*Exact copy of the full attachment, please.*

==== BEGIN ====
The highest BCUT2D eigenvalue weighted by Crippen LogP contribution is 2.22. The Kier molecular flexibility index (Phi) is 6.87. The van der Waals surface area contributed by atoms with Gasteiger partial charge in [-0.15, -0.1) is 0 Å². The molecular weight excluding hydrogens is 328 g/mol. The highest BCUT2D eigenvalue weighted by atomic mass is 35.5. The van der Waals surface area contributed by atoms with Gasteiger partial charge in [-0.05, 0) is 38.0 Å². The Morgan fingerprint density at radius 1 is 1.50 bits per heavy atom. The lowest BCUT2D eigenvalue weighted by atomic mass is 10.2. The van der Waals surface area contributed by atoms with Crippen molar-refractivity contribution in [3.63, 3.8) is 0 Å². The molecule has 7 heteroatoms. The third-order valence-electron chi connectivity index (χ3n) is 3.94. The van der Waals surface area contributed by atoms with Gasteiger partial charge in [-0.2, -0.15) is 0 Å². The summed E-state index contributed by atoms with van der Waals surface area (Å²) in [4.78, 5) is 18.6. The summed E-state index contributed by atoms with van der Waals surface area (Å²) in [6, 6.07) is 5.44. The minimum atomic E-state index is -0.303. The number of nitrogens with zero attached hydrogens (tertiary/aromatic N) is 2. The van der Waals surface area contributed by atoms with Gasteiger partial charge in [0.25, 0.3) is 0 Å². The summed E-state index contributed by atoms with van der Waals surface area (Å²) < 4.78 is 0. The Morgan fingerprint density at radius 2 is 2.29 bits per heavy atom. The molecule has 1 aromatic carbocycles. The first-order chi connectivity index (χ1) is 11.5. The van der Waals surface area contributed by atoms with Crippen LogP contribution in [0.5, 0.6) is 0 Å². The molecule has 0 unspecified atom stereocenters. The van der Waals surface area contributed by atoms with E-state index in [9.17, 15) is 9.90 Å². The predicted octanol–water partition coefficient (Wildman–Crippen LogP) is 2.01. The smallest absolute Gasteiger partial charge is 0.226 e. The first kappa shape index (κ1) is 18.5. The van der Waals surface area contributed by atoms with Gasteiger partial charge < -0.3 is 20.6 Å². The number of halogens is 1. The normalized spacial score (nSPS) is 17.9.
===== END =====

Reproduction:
The highest BCUT2D eigenvalue weighted by Crippen LogP contribution is 2.22. The Kier molecular flexibility index (Phi) is 6.87. The van der Waals surface area contributed by atoms with Gasteiger partial charge in [-0.15, -0.1) is 0 Å². The molecular weight excluding hydrogens is 328 g/mol. The highest BCUT2D eigenvalue weighted by atomic mass is 35.5. The van der Waals surface area contributed by atoms with Gasteiger partial charge in [-0.05, 0) is 38.0 Å². The Morgan fingerprint density at radius 1 is 1.50 bits per heavy atom. The lowest BCUT2D eigenvalue weighted by atomic mass is 10.2. The van der Waals surface area contributed by atoms with Crippen molar-refractivity contribution in [3.63, 3.8) is 0 Å². The molecule has 7 heteroatoms. The third-order valence-electron chi connectivity index (χ3n) is 3.94. The van der Waals surface area contributed by atoms with Gasteiger partial charge in [-0.2, -0.15) is 0 Å². The summed E-state index contributed by atoms with van der Waals surface area (Å²) in [4.78, 5) is 18.6. The summed E-state index contributed by atoms with van der Waals surface area (Å²) in [6, 6.07) is 5.44. The minimum atomic E-state index is -0.303. The number of nitrogens with zero attached hydrogens (tertiary/aromatic N) is 2. The van der Waals surface area contributed by atoms with Gasteiger partial charge in [0.25, 0.3) is 0 Å². The summed E-state index contributed by atoms with van der Waals surface area (Å²) < 4.78 is 0. The Morgan fingerprint density at radius 2 is 2.29 bits per heavy atom. The molecule has 1 aromatic carbocycles. The first-order chi connectivity index (χ1) is 11.5. The van der Waals surface area contributed by atoms with Crippen LogP contribution in [0.5, 0.6) is 0 Å². The molecule has 0 unspecified atom stereocenters. The van der Waals surface area contributed by atoms with E-state index in [9.17, 15) is 9.90 Å². The predicted octanol–water partition coefficient (Wildman–Crippen LogP) is 2.01. The smallest absolute Gasteiger partial charge is 0.226 e. The first kappa shape index (κ1) is 18.5. The van der Waals surface area contributed by atoms with Gasteiger partial charge < -0.3 is 20.6 Å². The number of halogens is 1. The normalized spacial score (nSPS) is 17.9.